5.5 Final analysis and conclusion
At this stage, the investigator considers the facts, the relevant policies or regulations, applicable jurisprudence, extenuating circumstances, and any other relevant information.
The investigator must decide whether specific behavior amounts to harassment. In order to make a finding of harassment, the matter must meet the definition of harassment as set out in the Policy, and this would mean that each of the elements listed below must be present. If even one of these elements cannot be proven, there will not likely be a finding of harassment.
- the conduct was improper and offensive;
- the behavior was directed at the complainant;
- the complainant was offended or harmed; and
- the person accused of harassment knew or reasonably ought to have known that this behavior would cause offence or harm to the complainant.
The investigator also considers whether there is evidence that the allegations are vexatious or were made in bad faith (allegations made for the purpose of annoying or embarrassing a person or allegation calculated to lead to no practical result).
When there are no witnesses or corroborating documents to be examined, the investigator should consider the likelihood of the allegations being valid, according to their plausibility and the logical flow of the facts, if the facts are well explained or sufficiently detailed.
Factors that can affect the credibility of the source or witnesses include:
- Direct, firsthand knowledge of the allegations;
- Expertise in the relevant subject area;
- Relationship between the source and the parties; and
- Consistency or contradictions in testimony.
5.7 Rendering a decision
The Secretary General:
- receives the final report prepared by the investigator and determines, normally within ten (10) working days, if the conclusion of the investigator is to be accepted, based on the soundness of the facts, the reasonableness of the analysis, procedural fairness, and the conclusions;
- informs the parties of the investigator's decision and provides the parties with a copy of the final report after ensuring that the report respect the provisions of the Access to Information and Privacy Acts; and
- provides a copy of the final report to appropriate management requesting follow up when, for example, a recommendation of disciplinary measures has been made.
When this is done, the investigation is administratively closed for the Secretary General.
Parties who are dissatisfied with the investigation report or with the decision of the Secretary General may challenge it through different means:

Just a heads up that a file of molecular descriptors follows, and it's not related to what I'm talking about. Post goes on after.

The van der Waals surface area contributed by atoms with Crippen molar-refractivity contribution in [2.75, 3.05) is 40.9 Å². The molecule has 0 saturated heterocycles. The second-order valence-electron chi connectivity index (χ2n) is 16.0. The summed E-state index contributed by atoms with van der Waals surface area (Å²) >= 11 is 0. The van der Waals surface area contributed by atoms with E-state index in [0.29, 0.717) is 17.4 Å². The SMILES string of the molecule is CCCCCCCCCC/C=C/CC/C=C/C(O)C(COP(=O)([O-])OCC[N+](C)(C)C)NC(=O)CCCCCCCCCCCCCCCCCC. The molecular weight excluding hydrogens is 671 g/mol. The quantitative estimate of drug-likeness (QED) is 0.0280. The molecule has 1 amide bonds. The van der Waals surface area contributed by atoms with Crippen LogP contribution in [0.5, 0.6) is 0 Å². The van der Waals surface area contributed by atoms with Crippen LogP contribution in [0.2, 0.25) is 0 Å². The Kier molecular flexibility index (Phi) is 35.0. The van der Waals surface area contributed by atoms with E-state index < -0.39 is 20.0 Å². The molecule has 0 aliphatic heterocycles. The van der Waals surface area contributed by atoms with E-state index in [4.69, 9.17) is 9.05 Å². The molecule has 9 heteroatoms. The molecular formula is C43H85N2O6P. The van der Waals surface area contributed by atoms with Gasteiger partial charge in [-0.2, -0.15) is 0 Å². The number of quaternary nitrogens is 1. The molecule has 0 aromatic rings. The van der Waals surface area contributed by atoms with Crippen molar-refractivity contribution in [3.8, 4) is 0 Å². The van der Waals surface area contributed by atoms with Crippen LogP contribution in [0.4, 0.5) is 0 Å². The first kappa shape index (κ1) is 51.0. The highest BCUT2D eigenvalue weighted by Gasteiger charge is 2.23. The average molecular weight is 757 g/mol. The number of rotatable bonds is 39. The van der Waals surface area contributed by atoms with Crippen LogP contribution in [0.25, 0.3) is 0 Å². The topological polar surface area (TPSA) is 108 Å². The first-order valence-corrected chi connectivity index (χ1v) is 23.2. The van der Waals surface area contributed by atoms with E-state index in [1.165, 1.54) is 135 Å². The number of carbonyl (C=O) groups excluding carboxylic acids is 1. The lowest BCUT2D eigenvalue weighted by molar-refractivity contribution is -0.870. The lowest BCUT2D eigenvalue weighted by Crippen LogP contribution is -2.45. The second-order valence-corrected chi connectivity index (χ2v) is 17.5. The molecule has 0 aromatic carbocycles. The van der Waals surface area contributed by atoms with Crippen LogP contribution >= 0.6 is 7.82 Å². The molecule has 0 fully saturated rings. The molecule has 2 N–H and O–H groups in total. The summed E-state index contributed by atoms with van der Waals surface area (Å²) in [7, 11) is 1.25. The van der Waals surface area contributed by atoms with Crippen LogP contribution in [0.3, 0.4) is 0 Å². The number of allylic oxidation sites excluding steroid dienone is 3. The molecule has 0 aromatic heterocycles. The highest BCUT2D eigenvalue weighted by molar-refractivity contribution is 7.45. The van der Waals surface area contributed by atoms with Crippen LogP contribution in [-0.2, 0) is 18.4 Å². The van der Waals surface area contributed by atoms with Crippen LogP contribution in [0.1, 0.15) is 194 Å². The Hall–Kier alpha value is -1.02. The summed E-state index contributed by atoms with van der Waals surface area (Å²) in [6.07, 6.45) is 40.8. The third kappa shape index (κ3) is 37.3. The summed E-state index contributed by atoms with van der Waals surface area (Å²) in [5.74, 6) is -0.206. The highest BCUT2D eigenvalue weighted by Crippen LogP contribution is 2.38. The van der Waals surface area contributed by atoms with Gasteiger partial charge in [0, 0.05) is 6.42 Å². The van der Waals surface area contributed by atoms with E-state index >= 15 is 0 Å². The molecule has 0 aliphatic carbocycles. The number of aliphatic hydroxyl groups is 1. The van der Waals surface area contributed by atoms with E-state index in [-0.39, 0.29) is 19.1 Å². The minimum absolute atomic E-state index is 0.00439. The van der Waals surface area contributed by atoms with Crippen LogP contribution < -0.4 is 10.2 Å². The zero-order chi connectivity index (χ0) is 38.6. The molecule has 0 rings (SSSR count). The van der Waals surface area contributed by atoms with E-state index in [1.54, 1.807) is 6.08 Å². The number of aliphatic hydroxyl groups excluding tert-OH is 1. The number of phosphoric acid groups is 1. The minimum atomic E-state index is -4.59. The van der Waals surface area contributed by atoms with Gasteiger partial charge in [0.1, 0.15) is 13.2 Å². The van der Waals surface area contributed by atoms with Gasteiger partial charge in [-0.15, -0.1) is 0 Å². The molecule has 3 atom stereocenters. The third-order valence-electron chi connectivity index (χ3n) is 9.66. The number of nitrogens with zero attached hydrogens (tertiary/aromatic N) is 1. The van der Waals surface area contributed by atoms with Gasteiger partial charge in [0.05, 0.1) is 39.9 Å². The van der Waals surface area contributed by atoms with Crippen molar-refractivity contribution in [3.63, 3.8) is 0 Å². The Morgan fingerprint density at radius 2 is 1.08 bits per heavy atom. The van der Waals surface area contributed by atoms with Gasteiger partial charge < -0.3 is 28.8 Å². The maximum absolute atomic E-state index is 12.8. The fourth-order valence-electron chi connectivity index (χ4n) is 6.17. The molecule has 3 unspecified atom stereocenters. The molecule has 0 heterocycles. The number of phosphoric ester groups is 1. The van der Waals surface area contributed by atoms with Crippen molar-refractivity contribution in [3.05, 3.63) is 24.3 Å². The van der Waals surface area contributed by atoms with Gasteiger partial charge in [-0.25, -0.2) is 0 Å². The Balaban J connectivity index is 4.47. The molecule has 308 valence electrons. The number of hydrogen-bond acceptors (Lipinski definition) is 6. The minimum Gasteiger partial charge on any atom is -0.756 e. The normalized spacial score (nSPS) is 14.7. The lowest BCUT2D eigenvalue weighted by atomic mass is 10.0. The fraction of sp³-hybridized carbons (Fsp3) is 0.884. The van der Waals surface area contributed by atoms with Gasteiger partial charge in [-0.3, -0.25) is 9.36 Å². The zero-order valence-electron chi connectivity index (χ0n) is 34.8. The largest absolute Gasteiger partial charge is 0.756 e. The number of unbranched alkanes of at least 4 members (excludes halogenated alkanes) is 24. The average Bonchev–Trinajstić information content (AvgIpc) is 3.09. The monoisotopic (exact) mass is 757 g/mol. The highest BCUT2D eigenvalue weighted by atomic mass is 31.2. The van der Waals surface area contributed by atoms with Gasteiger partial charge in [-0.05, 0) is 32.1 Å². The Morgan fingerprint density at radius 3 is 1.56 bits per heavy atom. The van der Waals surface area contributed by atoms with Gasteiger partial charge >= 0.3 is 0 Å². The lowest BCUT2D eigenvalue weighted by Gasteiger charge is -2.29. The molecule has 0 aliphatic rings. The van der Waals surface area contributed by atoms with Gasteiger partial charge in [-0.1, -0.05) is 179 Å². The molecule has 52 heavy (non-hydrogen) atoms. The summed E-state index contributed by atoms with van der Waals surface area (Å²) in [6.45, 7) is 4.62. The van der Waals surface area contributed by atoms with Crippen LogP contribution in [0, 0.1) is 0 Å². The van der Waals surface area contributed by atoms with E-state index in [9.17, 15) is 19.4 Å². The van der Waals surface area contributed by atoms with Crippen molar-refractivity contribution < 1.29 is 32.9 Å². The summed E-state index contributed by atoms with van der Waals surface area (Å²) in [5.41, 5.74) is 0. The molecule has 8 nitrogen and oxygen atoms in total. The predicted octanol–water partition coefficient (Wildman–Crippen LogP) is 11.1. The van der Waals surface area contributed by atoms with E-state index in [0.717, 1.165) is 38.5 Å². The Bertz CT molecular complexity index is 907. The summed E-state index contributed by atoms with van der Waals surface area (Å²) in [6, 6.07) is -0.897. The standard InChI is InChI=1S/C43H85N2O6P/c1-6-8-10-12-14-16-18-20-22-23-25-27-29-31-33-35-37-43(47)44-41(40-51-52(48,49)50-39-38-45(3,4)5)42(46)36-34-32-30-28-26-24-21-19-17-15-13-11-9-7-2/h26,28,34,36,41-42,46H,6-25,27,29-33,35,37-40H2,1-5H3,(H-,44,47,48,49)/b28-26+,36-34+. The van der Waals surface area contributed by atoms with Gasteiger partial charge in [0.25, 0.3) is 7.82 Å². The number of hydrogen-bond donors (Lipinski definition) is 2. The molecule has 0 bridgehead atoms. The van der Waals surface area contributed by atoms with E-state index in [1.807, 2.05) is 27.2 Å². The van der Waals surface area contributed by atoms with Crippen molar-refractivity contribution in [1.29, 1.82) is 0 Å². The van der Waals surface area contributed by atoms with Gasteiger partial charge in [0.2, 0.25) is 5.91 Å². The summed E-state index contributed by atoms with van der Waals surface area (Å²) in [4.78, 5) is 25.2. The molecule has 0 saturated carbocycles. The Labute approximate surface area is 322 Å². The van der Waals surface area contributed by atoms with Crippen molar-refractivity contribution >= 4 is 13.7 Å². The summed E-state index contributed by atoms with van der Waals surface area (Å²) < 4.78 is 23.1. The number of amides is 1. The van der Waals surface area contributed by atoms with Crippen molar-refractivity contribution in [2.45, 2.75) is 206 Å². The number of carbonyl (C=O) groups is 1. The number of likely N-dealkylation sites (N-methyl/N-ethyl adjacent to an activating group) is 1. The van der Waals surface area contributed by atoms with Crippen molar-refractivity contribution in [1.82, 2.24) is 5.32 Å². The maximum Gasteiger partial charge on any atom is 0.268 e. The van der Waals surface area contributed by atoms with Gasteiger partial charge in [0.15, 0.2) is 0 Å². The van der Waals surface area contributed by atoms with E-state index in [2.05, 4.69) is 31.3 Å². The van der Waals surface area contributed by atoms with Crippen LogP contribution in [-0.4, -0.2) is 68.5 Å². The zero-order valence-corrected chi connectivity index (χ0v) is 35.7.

- Judicial Review
- Filing a grievance
- Filing a complaint with the Canadian Human Rights Commission if a prohibited ground of discrimination was a factor.
5.8 Restoring the well-being of the workplace
In the above communication on the decision, the Secretary General informs relevant management of its responsibility to restore the well-being of the workplace.
As this step may be very complex, the manager and any other interested party should seek support of the NRC Human Resources Branch and reference the Treasury Board Website and other appropriate resourcesFootnote 1.
The manager will prepare a follow-up plan that includes:
- measures to support the complainant;
- measures to support the respondent;
- measures to support the work group;
- reference to resource persons that are used to implement the plan; and
- issues to be considered in evaluating the process (hostility, absenteeism, employee turnover, recurring conflict among team members, lowered productivity, decrease in quality of work, lack of social interaction among team members, lack of motivation, and employees taking sides).
6.1 Other relevant legislation/regulations:
- Criminal Code
- Access to Information Act
- Privacy Act
- Official Languages Act
- NRC Official Languages Policy
- Public Service Labour Relations Act
6.2 Related policy instruments/publications
- NRC Code of Conduct
- Guides/Tools: (Provided by Treasury Board Secretariat)
- NRC Policy on Harassment Prevention and Conflict Resolution
Summary of process and timeline
|Reception and Initial Response||Normally five (5) Working days|
|Prima Facie Evaluation||Normally ten (10) Working Days|
|Communication of Complaint to Respondent||Dependent upon ATIP Office review and redaction|
|Abeyance for consideration of informal processes||Maximum of ten (10) Working days|
|Selecting, Contracting, and Mandating the Investigator||Conducted in accordance with established contracting procedures|
|Planning and Conducting the Investigation||Dependent upon availability of selected investigator, participation of the parties involved, and the complexity of the complaint|
|Preparation of the Preliminary Summary of Facts||Normally up to four (4) weeks or twenty (20) working days|
|Review of Facts by parties||Ten (10) working days|
|Final Analysis and Conclusion||Dependent upon the response to the Preliminary Summary of Facts and complexity of the case|
|Second ATIP Review||Dependent upon ATIP Office review and redaction|
|Rendering a decision||Normally within ten (10) working days of ATIP review of the Conclusion|
- Footnote 1
See TBS Guidelines Restoring the Workplace following a Harassment Complaintto manage sensitive and complex issues related to harassment in the federal workplace with the aim of restoring a respectful work environment once a formal process has been initiated.